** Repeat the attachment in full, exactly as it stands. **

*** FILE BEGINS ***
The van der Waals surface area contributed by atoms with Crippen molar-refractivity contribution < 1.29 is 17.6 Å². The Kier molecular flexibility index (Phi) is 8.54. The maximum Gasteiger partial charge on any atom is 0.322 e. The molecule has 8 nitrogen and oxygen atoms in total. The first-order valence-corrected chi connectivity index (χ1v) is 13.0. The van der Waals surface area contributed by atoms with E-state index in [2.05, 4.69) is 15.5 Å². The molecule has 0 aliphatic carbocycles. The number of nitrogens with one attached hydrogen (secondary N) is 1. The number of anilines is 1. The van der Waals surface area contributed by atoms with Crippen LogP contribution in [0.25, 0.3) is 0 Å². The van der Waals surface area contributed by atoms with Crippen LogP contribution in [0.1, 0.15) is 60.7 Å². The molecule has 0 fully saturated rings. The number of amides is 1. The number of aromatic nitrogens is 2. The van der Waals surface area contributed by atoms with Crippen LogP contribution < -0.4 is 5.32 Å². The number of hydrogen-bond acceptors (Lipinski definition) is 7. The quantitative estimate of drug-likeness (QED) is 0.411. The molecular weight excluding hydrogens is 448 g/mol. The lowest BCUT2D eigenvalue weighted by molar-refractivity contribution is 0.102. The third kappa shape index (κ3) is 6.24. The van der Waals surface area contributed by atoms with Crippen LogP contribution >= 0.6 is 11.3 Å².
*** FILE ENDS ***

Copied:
The van der Waals surface area contributed by atoms with Crippen molar-refractivity contribution < 1.29 is 17.6 Å². The Kier molecular flexibility index (Phi) is 8.54. The maximum Gasteiger partial charge on any atom is 0.322 e. The molecule has 8 nitrogen and oxygen atoms in total. The first-order valence-corrected chi connectivity index (χ1v) is 13.0. The van der Waals surface area contributed by atoms with E-state index in [2.05, 4.69) is 15.5 Å². The molecule has 0 aliphatic carbocycles. The number of nitrogens with one attached hydrogen (secondary N) is 1. The number of anilines is 1. The van der Waals surface area contributed by atoms with Crippen LogP contribution in [0.25, 0.3) is 0 Å². The van der Waals surface area contributed by atoms with Crippen LogP contribution in [0.1, 0.15) is 60.7 Å². The molecule has 0 fully saturated rings. The number of amides is 1. The number of aromatic nitrogens is 2. The van der Waals surface area contributed by atoms with Crippen LogP contribution < -0.4 is 5.32 Å². The number of hydrogen-bond acceptors (Lipinski definition) is 7. The quantitative estimate of drug-likeness (QED) is 0.411. The molecular weight excluding hydrogens is 448 g/mol. The lowest BCUT2D eigenvalue weighted by molar-refractivity contribution is 0.102. The third kappa shape index (κ3) is 6.24. The van der Waals surface area contributed by atoms with Crippen LogP contribution >= 0.6 is 11.3 Å².